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  • Suzy Dixon

    Interesting piece. But as the article intimates, I don’t think the left exists as we knew it growing up.
    There’s the standard establishment/corporatist, super unpopular Democrat, or the super unpopular, uber left communists (who just failed to take over the party)
    The multiple years of failure of the DP and now the civil war splitting and further weakening the party really necessitates that we examine it in its component pieces.

    • Andrew Allison

      The component pieces don’t bear examination [grin] The Democratic party has clearly lost sight of it’s raison d’etre and unless it figures out its place, if any, in the 21st Century is headed for oblivion. As Prof. Mead regularly points out, the Blue Model is irretrievably broken. More importantly, social democracy as a whole is based on ever more government control of the economy which, as the decline in non-public employee well-being here and in Europe shows, is a failed model.

      • KremlinKryptonite

        The level of projection coming out of the Democratic Party has always been high but the last few years it has been insane.
        As soon as they started talking about Trump as some amalgamation of decades of ugly politics in the GOP, and saying that “he’s only popular amongst the far right” I knew it was over for the Democratic Party in 2016.

        Decades of bad and ugly strategy using identity politics and wedge issues created the faction of the Democratic Party that’s now ripping it apart on the far left haha

  • Joey Junger

    It’s pretty simple. Everybody likes benefits, and will vote for those, provided the trade-offs aren’t too great. Trump’s supposedly a foaming-at-the-mouth fascist but what he believes, say, on immigration (probably the most polarizing issue in America) is no more radical than what everyone from FDR to JFK to even Bill Clinton said or thought. It’s just common sense.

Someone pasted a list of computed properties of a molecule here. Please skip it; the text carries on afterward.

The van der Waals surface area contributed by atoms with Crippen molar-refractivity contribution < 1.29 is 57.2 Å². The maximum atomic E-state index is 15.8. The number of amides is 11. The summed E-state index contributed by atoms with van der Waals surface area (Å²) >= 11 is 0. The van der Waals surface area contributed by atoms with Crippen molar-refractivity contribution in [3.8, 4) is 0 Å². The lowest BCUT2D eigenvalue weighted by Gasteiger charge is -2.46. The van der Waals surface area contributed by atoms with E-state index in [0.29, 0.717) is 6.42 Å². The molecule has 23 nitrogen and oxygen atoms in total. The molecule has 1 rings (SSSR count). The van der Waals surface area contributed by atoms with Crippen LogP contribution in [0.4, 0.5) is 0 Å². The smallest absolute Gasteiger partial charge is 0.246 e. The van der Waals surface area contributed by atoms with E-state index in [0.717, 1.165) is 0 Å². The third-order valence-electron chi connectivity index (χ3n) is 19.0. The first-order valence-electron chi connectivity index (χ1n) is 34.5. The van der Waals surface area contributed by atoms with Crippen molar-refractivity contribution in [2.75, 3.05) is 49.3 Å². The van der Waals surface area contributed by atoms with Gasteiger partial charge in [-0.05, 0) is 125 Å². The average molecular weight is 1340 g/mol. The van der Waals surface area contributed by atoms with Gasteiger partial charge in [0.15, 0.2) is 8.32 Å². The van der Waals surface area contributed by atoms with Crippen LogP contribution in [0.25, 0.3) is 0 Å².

A large cohort of people who vote for republicans or call themselves conservative at this point are New Deal democrats, or Great Society democrats (I know a lot of conservatives, and they all like “market” solutions for inner-city problems, like enterprise zones), But these people aren’t going to vote for people who knee-jerk side against the police in favor of thugs who attack them (i.e. Obama and Holder) because, at the end of the day, they’re not suicidal. Progressives are suicidal or at the very least extremely self-loathing/masochistic, and so most people don’t want a part of that dwindling coalition. If the democrat party regains its mind and its soul, it will siphon off votes from the right-wing populists. If not, then they will have to keep importing third-world rabble in order to win elections.

  • Ken Moon

    When I was growing up, a union job was the holy grail, a guarantee that you would make far more income and benefits than your non-union neighbors.

    But these jobs were impossible to get, unless your dad was in the union or another relative was in a high position in a union.

    It was human nature for the union workers to want to keep their booty within as small a group as possible, but this unfortunately (although predictably) led to a gap between the lucky union workers and the struggling masses that the unions were supposed to be advocating for.